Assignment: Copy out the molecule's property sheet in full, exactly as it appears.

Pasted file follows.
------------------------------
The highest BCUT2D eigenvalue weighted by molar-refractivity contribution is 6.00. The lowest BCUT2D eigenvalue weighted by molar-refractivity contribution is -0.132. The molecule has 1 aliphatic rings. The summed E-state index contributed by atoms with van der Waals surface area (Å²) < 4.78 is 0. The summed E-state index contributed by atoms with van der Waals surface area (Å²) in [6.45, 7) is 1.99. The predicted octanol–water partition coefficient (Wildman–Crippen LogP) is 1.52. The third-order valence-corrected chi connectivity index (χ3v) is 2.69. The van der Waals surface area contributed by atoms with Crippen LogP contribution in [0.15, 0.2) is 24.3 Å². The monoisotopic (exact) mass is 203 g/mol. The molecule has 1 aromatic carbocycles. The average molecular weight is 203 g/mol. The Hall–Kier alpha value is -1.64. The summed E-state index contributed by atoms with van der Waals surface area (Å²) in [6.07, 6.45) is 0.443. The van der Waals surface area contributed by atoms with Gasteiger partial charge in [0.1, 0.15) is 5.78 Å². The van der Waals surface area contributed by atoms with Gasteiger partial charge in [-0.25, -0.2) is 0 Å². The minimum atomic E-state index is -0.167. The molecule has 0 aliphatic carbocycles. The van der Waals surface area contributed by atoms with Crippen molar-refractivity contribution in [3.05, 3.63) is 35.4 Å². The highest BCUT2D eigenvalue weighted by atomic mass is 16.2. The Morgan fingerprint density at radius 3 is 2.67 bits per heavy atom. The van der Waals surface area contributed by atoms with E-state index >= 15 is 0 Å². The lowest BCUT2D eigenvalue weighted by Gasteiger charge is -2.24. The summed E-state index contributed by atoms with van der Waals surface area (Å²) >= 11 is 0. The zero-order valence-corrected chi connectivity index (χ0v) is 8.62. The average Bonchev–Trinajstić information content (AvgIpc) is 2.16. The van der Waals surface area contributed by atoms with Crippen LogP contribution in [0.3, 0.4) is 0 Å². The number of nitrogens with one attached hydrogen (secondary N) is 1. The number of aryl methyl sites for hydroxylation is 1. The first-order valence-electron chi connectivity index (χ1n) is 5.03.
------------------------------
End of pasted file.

The highest BCUT2D eigenvalue weighted by molar-refractivity contribution is 6.00. The lowest BCUT2D eigenvalue weighted by molar-refractivity contribution is -0.132. The molecule has 1 aliphatic rings. The summed E-state index contributed by atoms with van der Waals surface area (Å²) < 4.78 is 0. The summed E-state index contributed by atoms with van der Waals surface area (Å²) in [6.45, 7) is 1.99. The predicted octanol–water partition coefficient (Wildman–Crippen LogP) is 1.52. The third-order valence-corrected chi connectivity index (χ3v) is 2.69. The van der Waals surface area contributed by atoms with Crippen LogP contribution in [0.15, 0.2) is 24.3 Å². The monoisotopic (exact) mass is 203 g/mol. The molecule has 1 aromatic carbocycles. The average molecular weight is 203 g/mol. The Hall–Kier alpha value is -1.64. The summed E-state index contributed by atoms with van der Waals surface area (Å²) in [6.07, 6.45) is 0.443. The van der Waals surface area contributed by atoms with Gasteiger partial charge in [0.1, 0.15) is 5.78 Å². The van der Waals surface area contributed by atoms with Gasteiger partial charge in [-0.25, -0.2) is 0 Å². The minimum atomic E-state index is -0.167. The molecule has 0 aliphatic carbocycles. The van der Waals surface area contributed by atoms with Crippen molar-refractivity contribution in [3.05, 3.63) is 35.4 Å². The highest BCUT2D eigenvalue weighted by atomic mass is 16.2. The Morgan fingerprint density at radius 3 is 2.67 bits per heavy atom. The van der Waals surface area contributed by atoms with E-state index >= 15 is 0 Å². The lowest BCUT2D eigenvalue weighted by Gasteiger charge is -2.24. The summed E-state index contributed by atoms with van der Waals surface area (Å²) >= 11 is 0. The zero-order valence-corrected chi connectivity index (χ0v) is 8.62. The average Bonchev–Trinajstić information content (AvgIpc) is 2.16. The van der Waals surface area contributed by atoms with Crippen LogP contribution in [0.3, 0.4) is 0 Å². The number of nitrogens with one attached hydrogen (secondary N) is 1. The number of aryl methyl sites for hydroxylation is 1. The first-order valence-electron chi connectivity index (χ1n) is 5.03.